Whether looking at dragons small or large, we hope you appreciate these living legends!
The magnificent Komodo dragon is vulnerable. Some might think that the largest lizard in the world wouldn’t have to worry about its safety. One study estimated the population of Komodo dragons within Komodo National Park to be 2,405. Another study estimated between 3,000 and 3,100 individuals. On the much larger island of Flores, which is outside the National Park, the number of dragons has been estimated from 300 to 500 animals. Komodo dragons that live outside of the National Park are at greatest risk, as habitat fragmentation and frequent burning of grasslands to hunt Timor deer are the greatest risks to their survival. On the island of Flores, Komodo habitat is shrinking quickly because of the impact of a human population of approximately 2 million.
In 1994, the San Diego Zoo received six young Komodo dragons on loan from the Cincinnati Zoo. We planned to find an easy, safe way to determine the gender of Komodos at a young age. After nine months of blood sampling and ultrasound exams, we found that we could determine the gender of two-year-old dragons successfully. This knowledge is tremendously helpful for managed-care breeding programs. The technique also proved successful in determining the gender of all our monitor lizards as well as Gila monsters and beaded lizards.
San Diego Zoo Global has a research and conservation program to help these carnivorous giants. We are conducting research to understand the population biology of Komodo dragons in Komodo National Park. By studying Komodo dragon births, deaths, survival, and growth, we hope to learn many important things that will enable us to better conserve and manage these animals within the wild. In addition, we conduct many other types of research to understand how things such as prey availability and rainfall influence the biology of the different dragon populations across Komodo National Park.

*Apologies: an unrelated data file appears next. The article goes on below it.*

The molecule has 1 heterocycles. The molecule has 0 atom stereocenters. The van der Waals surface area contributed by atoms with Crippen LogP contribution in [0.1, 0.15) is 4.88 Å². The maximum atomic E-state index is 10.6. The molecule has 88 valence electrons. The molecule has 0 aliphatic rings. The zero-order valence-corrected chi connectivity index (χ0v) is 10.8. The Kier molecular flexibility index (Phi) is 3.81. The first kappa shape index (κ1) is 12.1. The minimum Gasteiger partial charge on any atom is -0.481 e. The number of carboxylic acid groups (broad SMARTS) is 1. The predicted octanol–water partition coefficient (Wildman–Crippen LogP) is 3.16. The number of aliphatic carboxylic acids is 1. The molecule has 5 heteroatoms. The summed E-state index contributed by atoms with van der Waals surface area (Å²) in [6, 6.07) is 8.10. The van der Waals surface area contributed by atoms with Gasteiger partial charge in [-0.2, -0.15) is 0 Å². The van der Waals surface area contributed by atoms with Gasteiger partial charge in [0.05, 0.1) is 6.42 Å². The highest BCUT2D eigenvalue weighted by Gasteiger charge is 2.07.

Before we started this project, many basic pieces of information that are needed to manage and conserve Komodo dragons were unknown, including how many Komodo dragons live on each island, how different he populations are among the islands, and if the dragons move much among islands. Over the years we have been able to provide answers to some of these questions. For example, we now know that despite living across several islands, dragons only occasionally swim to other islands and thus seem to be homebodies.
Furthermore, Komodo dragons tend to remain within the same valleys they were hatched in. Only rarely have any individuals been recaptured in a different location from where they were initially discovered. Similarly, females often nest in the same nest location each time. We have some initial information that suggests that to become a very big male it may take as much as 20 years of growth, while for females 5 to 7 years seems to be when they are reach maturity.
We still have much to learn about these incredible reptiles!